National Carriers Ltd v Panalpina (Northern) Ltd

JurisdictionUK Non-devolved
JudgeLord Hailsham of St. Marylebone,Lord Wilberforce,Lord Simon of Glaisdale,Lord Russell of Killowen,Lord Roskill
Judgment Date11 December 1980
Judgment citation (vLex)[1980] UKHL J1211-1
Date11 December 1980
CourtHouse of Lords
National Carriers Limited
Panalpina (Northern) Limited

[1980] UKHL J1211-1

Lord Chancellor

Lord Wilberforce

Lord Simon of Glaisdale

Lord Russell of Killowen

Lord Roskill

House of Lords

Lord Hailsham of St. Marylebone

My Lords,


We are all agreed that this appeal from decisions of Master Waldman and Sheen J. refusing leave to defend under RSC 0.14 fails on the facts for the reasons given by my noble and learned friends to which personally I have nothing to add. The appellants have failed to raise a triable issue.


Nevertheless, though they arrive in your Lordships' House by an unusual route, the proceedings do raise an interesting and important general question of principle relating to the extent and nature of the law of frustration which has long been debated and which, since the matter has reached this stage and has been fully argued, should now be decided by your Lordships' House.


This question is the applicability of the law of frustration to leases and agreements for a lease. The question is discussed at length in Cricklewood Property and Investment Trust Ltd. v. Leightons Investment Trust Ltd. [1945] A.C. 221 by the decision of which in the Court of Appeal, Master Waldman and Sheen J. rightly considered themselves bound, with the result that, in dismissing the appeal from Master Waldman, Sheen J. gave his certificate under section 12 of the Administration of Justice Act 1969, and so, for the first time in my experience, an Order 14 summons bypasses the Court of Appeal and "leapfrogs" directly to the Appellate Committee of the House of Lords.


Before I reach a discussion of the point of law it is necessary that I fill in the factual background. This illustrates the curious and sometimes unexpected results which can ensue from the present vogue of listing industrial buildings as part of our national heritage. Kingston Street, Hull is a continuation of English Street (of which, originally it may have been part) and terminates by running perpendicularly into a T junction with Railway Street. Before it reaches this end, it crosses more or less at right angles an intersection with Commercial Road and Manor House Street. Hereinafter, when I speak of Kingston Street, I shall be referring solely to that section of it between this intersection and the T junction with Railway Street. Although it is now, it would seem, a public highway for all types of traffic, it may well be that at one time it was the private property of a railway company, since otherwise it is difficult to explain the "demise" (sic)of a private right of way along it by the lessors of the property about to be described.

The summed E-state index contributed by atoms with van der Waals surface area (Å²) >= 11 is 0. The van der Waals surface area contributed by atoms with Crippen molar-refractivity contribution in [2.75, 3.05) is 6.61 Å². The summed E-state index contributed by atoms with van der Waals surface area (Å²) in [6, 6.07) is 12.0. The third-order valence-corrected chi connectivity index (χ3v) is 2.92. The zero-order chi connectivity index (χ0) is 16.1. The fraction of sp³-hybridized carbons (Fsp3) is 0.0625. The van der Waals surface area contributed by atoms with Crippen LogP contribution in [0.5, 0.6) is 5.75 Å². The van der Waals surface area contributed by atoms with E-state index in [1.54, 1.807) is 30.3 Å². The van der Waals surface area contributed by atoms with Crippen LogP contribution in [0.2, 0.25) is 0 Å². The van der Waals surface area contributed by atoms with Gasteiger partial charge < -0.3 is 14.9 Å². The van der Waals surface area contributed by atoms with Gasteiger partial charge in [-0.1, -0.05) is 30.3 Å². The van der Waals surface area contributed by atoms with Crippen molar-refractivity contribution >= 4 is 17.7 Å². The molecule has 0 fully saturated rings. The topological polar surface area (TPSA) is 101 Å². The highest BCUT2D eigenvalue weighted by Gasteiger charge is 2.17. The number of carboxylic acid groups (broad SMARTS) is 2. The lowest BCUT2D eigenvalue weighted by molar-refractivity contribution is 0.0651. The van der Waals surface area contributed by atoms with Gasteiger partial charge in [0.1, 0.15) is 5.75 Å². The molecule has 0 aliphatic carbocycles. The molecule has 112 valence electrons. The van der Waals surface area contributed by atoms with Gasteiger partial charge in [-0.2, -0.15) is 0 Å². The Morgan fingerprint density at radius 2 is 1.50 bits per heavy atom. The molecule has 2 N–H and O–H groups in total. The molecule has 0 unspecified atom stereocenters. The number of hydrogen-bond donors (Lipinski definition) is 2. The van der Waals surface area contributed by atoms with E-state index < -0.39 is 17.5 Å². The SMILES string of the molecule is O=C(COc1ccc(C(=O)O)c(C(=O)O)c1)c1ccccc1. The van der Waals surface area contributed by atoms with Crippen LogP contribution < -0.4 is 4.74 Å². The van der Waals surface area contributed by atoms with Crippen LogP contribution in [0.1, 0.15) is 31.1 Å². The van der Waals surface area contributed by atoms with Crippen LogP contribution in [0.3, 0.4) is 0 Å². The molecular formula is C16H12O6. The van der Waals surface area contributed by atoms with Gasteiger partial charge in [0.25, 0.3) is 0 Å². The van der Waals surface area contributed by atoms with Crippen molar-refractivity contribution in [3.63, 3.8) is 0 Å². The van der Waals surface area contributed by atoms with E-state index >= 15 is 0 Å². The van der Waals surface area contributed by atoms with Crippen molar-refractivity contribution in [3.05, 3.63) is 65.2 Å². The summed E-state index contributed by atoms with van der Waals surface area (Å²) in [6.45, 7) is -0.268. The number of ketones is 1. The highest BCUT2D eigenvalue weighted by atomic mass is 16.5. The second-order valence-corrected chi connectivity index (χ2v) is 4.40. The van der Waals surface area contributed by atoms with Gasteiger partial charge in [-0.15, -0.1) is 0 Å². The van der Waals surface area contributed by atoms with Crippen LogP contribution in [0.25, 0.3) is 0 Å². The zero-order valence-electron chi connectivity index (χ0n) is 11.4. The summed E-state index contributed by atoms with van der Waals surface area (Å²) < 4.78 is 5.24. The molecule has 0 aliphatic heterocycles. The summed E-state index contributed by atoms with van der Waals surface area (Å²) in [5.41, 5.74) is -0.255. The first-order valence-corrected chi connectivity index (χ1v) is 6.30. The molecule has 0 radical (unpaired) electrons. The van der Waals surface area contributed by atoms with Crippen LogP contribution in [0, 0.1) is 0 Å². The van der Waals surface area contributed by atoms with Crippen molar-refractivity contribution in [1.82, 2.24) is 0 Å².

Kingston Street is bounded on both sides by warehouses and on part of one side by a railway shed. At one side of it, at the point nearest the intersection, is a derelict and ruinous Victorian warehouse which at some time has become, under the laws for the conservation of our national heritage, a "listed building" which means that it cannot be demolished without the consent of the Secretary of State for the Environment, and that, if the demolition is objected to by local conservationists (as in fact happened), this consent will not be granted without the holding of a public local enquiry. Even assuming a result favourable to demolition the total process is likely to last a year. In the events which have happened, the process is not yet complete, but, on the material before us, is likely to be concluded by the end of December 1980 or the beginning of January 1981. By that time, it will have lasted about 20 months.


Since, in course of time, the Victorian warehouse became dangerous as well as derelict it evidently presented problems of safety to the City Council of Hull. In 1978 they placed a restriction order on Kingston Street, and on the 16th May 1979 they closed it altogether to vehicular traffic. It was not made altogether clear to us under what powers they acted, but the closure was subsequently confirmed and continued by the Secretary of State, and, at the present, access to Kingston Street is not merely prohibited to vehicles, but rendered physically impossible, by the erection across it by the local authority of a fenced barrier. This will not be removed until the demolition process is completed at the end of the current year or the beginning of next.


Opposite the ruinous listed building, there is another warehouse, more or less triangular in shape, the only access to which (except perhaps on foot) is via a loading bay in Kingston Street. The consequence of the application for demolition, and the subsequent proceedings, has been that, from the 16th May 1979 until the time when the barriers are finally removed and the prohibition order lifted, this triangular warehouse has been rendered totally useless for the one purpose, that of a commercial warehouse, for which alone it is fitted, and for which alone, by the terms of the contract between the parties, it may be lawfully used.